University of Minnesota
School of Physics & Astronomy

Spotlight

The interaction between light and sound

Semere Tadesse
Semere Tadesse
Richard Anderson
                                                       

Semere Tadesse is a physics graduate student working on optics with Electrical Engineering and Physics graduate faculty member Professor Mo Li. His research integrates optical and surface acoustic wave devices on piezoelectric aluminum nitride film, which enables interaction of light and sound on the same chip.

The study of light-sound interaction dates back to as early as 1922 when Léon Brillouin predicted the scattering of light from thermally excited acoustic waves. Until now studies have focused on regimes where the acoustic wave has a wavelength much longer than light wave. Tadesse’s research focuses on studying the interaction in a regime where the phonon (sound) wavelength is shorter than the photon (light) wavelength.

To generate the acoustic waves, he deposits periodically arranged interlocking metal electrodes on the piezoelectric substrate. Application of time varying voltage to these electrodes excites acoustic waves of wavelength matching the electrodes periodicity, and frequency determined by the electrodes period and speed of sound in the piezoelectric material.

The optical devices he studies are optical cavities that store photons for a finite amount of time. These cavities are deliberately introduced defect states in artificially created perfect photonic crystals. The photonic crystals are composed of periodically arranged dielectric materials which affect propagating photons in the same way as semiconductor crystals affect electron waves. The crystal creates a bandgap where photons of a certain frequency range cannot propagate. By introducing defect states in this otherwise perfect crystal, Tadesse can manage to store photons in the cavity for a finite amount of time.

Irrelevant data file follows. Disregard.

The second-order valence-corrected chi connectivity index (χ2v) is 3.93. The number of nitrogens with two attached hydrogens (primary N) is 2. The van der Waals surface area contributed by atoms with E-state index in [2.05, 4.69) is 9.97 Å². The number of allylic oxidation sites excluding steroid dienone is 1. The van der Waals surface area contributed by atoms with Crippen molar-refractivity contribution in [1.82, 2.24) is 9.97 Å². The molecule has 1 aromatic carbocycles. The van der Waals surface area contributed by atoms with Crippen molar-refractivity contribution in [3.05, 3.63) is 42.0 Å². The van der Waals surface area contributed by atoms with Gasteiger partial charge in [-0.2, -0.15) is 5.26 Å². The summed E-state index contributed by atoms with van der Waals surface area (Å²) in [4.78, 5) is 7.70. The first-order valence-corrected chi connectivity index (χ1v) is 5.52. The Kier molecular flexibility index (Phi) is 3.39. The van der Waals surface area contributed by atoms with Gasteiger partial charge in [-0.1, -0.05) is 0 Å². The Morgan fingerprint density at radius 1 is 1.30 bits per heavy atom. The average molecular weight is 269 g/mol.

Using the nanofabrication facility at Minnesota Nanofabrication Center (MNC), Tadesse has realized acoustic transducers that generate surface acoustic waves with wavelengths as low as 400nm, much shorter than wavelength of near infrared photons. The photonic crystal cavities he fabricated can store photons with lifetime up to half nanosecond. This test device was able to modulate the optical cavities at a speed of 10 GHz, an order of magnitude better than what had already been demonstrated. Tadesse is working on improving his device to make it even more efficient by eliminating the leak of the acoustic wave into the substrate beneath the aluminum nitride.
From a commercial point of view, Tadesse says, optical modulators like his device can be used in signal processing, linking wireless communication with fiber optic communications. Understanding the physics behind the interaction of sound and light can also lead to the development of more efficient communication devices.